You must enable JavaScript to view this site.
This site uses cookies. By continuing to browse the site you are agreeing to our use of cookies. Review our legal notice and privacy policy for more details.
Close
Ruling party PPRD victory rally in Kinshasa after Jospeh Kabila's re-election, 28 November 2011/ Colin Delfosse.

Congo: Is Democratic Change Possible?

Africa Report N°225, 5 May 2015

With the 2016 presidential elections approaching, tension in the Democratic Republic of Congo is increasing. President Kabila is nearing the end of his second term and political manoeuvring within the government to create conditions for a third term is mobilising popular opposition, testing the country’s fragile democratisation and stability. International pressure is now vital to find a peaceful way forward.

Le forum de Bangui : ne pas répéter les erreurs du passé

Catherine Samba-Panza (centre), Head of State of the Transition of the Central African Republic, makes the opening speech at the restitution ceremony of the Brazzaville Forum/ UN PHOTO

4 May 2015: Le forum de Bangui, qui s’ouvre aujourd’hui, est une étape fondamentale de la transition en République centrafricaine (RCA) et suscite des attentes très importantes. Il doit permettre aux participants de débattre des causes profondes de la crise, de forger un consensus national autour des principaux défis auxquels le pays est confronté et, selon les termes de la présidente de la transition, Catherine Samba-Panza, de « dégager une vision pour l’avenir ».

Ending Corruption in Guatemala
guatemala-blogpost-30apr15

30 April 2015: The work of the International Commission Against Impunity in Guatemala (CICIG) played a crucial role in Guatemala’s recent successes against corruption. In this Q&A, Crisis Group Guatemala Analyst Arturo Matute explains what this UN-backed body’s investigations have revealed, and how it should fulfil its mission to promote accountability and strengthen rule of law in one of the world’s most violent countries.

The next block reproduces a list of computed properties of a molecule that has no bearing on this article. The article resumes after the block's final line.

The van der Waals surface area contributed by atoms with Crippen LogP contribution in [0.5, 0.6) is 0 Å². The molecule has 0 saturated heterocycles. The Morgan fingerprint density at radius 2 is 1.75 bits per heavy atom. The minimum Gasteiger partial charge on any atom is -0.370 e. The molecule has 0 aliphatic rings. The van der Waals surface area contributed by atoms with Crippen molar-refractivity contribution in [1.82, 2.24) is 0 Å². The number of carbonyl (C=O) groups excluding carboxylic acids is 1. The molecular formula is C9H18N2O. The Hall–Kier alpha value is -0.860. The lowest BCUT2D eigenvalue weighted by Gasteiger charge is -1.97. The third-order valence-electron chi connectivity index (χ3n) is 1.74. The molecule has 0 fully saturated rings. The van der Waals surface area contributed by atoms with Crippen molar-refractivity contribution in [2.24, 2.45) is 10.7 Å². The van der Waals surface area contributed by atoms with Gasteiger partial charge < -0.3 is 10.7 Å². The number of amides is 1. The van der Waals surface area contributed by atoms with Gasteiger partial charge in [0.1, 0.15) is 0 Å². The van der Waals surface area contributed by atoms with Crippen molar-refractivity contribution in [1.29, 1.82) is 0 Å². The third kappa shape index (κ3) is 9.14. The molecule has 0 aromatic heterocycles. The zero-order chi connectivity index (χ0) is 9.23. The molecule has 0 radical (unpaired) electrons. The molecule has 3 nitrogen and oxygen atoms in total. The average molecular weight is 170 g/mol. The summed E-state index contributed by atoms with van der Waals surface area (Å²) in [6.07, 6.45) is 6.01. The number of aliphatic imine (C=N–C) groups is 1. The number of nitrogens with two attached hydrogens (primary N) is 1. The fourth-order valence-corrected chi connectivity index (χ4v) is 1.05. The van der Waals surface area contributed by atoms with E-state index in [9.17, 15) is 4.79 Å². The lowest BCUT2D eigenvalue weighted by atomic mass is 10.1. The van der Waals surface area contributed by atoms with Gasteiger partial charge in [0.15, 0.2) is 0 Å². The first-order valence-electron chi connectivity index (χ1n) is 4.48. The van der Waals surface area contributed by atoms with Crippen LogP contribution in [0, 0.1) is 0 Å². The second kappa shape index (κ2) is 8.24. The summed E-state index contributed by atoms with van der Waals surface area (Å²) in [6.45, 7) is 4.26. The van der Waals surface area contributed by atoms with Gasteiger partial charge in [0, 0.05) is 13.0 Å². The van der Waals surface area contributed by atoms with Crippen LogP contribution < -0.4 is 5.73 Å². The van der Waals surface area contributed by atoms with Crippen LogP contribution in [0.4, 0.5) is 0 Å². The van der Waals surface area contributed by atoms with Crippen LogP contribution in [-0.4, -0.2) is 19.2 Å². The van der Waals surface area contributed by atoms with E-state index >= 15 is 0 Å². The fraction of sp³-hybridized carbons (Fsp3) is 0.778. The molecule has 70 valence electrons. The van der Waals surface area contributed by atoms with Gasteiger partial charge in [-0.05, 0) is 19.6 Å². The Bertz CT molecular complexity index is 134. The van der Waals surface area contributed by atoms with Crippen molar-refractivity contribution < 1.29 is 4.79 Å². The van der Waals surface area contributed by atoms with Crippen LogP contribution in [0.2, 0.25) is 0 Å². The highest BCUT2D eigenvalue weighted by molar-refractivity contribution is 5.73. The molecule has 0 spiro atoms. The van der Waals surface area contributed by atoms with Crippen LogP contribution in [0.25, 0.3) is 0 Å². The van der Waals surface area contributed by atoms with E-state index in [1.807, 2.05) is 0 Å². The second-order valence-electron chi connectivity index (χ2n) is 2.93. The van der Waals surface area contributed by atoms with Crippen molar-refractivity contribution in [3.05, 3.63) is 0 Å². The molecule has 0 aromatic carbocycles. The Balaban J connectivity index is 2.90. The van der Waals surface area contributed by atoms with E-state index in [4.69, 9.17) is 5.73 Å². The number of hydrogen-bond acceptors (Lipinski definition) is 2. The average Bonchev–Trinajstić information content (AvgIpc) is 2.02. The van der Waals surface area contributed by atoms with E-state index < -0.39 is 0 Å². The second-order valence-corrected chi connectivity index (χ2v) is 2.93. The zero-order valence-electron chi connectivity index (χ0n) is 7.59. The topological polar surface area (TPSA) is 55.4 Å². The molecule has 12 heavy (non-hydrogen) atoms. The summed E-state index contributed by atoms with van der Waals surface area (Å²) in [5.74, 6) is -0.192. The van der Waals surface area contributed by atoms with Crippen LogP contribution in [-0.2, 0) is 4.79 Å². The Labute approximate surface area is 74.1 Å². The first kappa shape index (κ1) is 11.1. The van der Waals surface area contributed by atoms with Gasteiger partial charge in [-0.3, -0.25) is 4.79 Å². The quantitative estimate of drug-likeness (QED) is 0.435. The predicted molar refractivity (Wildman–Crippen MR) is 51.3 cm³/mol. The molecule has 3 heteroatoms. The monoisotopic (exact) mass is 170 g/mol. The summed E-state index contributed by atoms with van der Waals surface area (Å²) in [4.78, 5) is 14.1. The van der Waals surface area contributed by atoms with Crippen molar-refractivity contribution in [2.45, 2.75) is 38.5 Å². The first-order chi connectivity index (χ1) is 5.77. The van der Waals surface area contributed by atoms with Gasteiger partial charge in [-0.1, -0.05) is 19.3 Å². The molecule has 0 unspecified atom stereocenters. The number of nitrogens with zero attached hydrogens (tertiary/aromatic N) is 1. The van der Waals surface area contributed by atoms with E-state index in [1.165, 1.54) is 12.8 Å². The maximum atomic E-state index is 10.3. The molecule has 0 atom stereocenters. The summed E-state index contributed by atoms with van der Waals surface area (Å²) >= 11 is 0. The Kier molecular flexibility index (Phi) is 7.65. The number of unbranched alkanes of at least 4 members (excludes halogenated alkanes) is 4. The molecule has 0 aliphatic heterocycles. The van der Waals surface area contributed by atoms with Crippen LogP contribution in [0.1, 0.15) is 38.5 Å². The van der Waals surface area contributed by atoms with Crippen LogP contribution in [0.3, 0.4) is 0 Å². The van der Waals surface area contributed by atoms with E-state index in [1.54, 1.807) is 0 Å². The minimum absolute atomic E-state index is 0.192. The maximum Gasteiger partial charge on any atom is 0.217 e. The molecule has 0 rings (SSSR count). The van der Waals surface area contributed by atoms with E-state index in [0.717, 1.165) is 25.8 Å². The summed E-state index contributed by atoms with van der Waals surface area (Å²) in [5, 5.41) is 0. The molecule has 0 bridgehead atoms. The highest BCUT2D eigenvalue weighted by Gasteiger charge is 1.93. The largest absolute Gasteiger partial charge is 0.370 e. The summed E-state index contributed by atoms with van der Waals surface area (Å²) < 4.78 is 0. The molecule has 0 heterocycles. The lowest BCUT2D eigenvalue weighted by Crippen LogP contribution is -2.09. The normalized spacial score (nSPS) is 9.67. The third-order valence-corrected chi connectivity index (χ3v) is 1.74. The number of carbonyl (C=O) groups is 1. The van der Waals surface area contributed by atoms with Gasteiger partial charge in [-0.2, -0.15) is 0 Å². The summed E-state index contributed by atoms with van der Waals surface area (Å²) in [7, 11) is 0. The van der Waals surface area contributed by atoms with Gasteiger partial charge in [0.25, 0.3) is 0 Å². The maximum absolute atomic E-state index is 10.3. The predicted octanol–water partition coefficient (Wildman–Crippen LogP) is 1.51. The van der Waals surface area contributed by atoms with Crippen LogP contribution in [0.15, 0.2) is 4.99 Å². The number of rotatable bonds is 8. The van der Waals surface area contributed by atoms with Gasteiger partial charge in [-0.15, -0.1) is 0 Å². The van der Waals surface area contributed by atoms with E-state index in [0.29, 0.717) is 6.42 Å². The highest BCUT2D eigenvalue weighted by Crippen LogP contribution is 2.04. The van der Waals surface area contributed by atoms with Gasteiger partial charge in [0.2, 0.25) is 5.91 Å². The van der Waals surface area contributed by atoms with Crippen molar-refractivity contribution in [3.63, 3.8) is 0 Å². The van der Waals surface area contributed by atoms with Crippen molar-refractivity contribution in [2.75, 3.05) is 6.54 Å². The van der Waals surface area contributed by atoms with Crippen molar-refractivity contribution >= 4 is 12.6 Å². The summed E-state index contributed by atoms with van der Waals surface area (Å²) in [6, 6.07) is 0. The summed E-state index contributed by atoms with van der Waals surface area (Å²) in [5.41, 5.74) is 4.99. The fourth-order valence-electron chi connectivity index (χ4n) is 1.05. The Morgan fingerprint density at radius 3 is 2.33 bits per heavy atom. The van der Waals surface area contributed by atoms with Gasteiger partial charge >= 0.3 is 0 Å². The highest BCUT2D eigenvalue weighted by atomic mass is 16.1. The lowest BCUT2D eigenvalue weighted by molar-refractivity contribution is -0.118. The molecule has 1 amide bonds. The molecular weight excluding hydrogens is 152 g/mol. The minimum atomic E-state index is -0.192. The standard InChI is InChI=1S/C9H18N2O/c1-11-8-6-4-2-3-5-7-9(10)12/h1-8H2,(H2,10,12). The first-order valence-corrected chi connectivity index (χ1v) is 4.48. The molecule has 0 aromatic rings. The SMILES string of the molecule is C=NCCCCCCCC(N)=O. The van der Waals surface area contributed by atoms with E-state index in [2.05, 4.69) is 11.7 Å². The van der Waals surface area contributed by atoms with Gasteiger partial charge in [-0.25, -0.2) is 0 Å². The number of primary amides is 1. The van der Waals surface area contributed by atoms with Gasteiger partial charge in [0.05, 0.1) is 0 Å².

Statement on a Syrian Policy Framework
Residents inspect a damaged site after what activists say were four air strikes by forces loyal to Syria's President Bashar al-Assad in Douma, eastern al-Ghouta, near Damascus September 24, 2014. Picture taken September 24, 2014. REUTERS/Bassam Khabieh (SYRIA - Tags: POLITICS CIVIL UNREST CONFLICT TPX IMAGES OF THE DAY)

27 April 2015: On its current trajectory, and with no military or diplomatic breakthrough on the horizon, the Syrian war will worsen. Four years into a popular uprising that gradually degenerated into civil strife and regional proxy war, the conflict’s Syrian protagonists – the regime and its loyalist militias versus the broad spectrum of armed rebel factions and the external political opposition – are too fractious, fragile and heavily invested in their current courses to break with the status quo. They are also, as should be clear by now, incapable of military victory in a war rapidly fuelling the growth of a third category of protagonists: Salafi-jihadi groups. The sides’ respective state backers are better positioned to change tack and so affect the course of events, but they are prisoners of their own shortcomings, fears and wishful thinking.

In Pursuit of Peace Award Dinner

International Crisis Group Save the Date

Latest Translated Reports

Syria Calling: Radicalisation in Central Asia
Europe and Central Asia Briefing N°72
Now available in Russian
Yemen at War
Middle East briefing N°45
Now available in Arabic
Libya: Getting Geneva Right
Middle East and North Africa Report N°157
Now available in Arabic
The Day after Tomorrow: Colombia’s FARC and the End of the Conflict
Latin America Report N°53
Now available in Spanish